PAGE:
Le Figaro (French pronunciation: [lə fiɡaʁo]) is a French
daily morning newspaper founded in 1826 and published in Paris. Le
Figaro is the oldest national daily in France and is one of the two
French newspapers of record, along with Le Monde.
With its center-right editorial line,
Le Figaro is the second-largest
national newspaper in France after
Le Parisien and before Le Monde,
although some regional papers such as
Ouest-France have larger
circulations. In 2012, the paper had an average circulation of 330,952
copies per issue. The paper is published in the berliner format,
switching from a broadsheet in 2009.
The newspaper is owned by
Le Figaro Group, whose publications include
TV Magazine and Evene. The company's chairman is Serge Dassault, whose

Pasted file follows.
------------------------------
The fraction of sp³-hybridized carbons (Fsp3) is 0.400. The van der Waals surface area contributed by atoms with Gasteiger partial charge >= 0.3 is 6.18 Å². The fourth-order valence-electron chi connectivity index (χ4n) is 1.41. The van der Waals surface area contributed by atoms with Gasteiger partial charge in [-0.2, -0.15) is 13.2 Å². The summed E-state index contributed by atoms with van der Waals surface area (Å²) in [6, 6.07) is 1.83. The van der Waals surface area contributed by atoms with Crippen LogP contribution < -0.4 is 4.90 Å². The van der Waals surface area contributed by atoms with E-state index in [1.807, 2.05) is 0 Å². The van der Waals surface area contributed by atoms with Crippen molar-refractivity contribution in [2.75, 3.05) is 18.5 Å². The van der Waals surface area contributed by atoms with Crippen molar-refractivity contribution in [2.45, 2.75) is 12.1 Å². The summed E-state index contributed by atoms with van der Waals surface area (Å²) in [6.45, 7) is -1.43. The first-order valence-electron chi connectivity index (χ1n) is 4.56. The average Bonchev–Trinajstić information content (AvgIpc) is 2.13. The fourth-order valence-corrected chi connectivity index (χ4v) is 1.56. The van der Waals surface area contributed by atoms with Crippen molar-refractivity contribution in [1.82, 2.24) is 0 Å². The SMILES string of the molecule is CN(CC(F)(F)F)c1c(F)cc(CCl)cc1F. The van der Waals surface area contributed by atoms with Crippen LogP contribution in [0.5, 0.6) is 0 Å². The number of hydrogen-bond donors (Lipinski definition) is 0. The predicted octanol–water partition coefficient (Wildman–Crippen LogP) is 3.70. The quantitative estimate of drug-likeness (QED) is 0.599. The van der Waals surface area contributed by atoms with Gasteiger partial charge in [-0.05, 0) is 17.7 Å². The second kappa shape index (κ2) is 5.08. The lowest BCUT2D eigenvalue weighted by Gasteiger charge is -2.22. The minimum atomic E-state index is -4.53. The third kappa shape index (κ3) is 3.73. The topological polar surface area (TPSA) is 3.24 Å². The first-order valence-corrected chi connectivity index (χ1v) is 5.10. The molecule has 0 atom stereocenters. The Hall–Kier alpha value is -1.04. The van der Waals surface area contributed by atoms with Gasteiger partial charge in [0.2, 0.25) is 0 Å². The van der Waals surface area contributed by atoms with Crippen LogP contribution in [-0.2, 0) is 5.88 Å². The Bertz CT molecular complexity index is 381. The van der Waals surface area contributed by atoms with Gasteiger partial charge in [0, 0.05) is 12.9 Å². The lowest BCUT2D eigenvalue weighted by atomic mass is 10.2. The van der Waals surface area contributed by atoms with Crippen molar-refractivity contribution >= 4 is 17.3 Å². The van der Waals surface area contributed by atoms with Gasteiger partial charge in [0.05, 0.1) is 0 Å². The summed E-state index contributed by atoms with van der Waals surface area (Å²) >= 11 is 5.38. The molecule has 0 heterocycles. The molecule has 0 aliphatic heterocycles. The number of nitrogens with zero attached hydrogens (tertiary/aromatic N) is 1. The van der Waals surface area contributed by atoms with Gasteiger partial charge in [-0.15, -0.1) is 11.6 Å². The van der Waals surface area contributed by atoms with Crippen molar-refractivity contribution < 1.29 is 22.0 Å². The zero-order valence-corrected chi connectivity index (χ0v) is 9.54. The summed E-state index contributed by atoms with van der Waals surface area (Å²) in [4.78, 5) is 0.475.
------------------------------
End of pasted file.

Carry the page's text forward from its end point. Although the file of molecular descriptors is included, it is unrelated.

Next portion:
Dassault Group has controlled the paper since 2004.
3 Editorial stance and controversies
4 Circulation history
5 See also
7 Further reading
8 External links
6th issue, 20 January 1826
Share of the Société du Figaro, issued 13 June 1923
Front page of Le Figaro, 4 August 1914
Figaro Illustré 01-08-1906
Le Figaro was founded as a satirical weekly in 1826, taking its
name and motto from Le Mariage de Figaro, the 1778 play by Pierre
Beaumarchais that poked fun at privilege. Its motto, from Figaro's
monologue in the play's final act, is "Sans la liberté de blâmer, il
n'est point d'éloge flatteur" ("Without the freedom to criticise,
there is no true praise"). In 1833, editor
Nestor Roqueplan fought a
duel with a Colonel Gallois, who was offended by an article in Le
Figaro, and was wounded but recovered. Albert Wolff, Émile Zola,
Alphonse Karr, and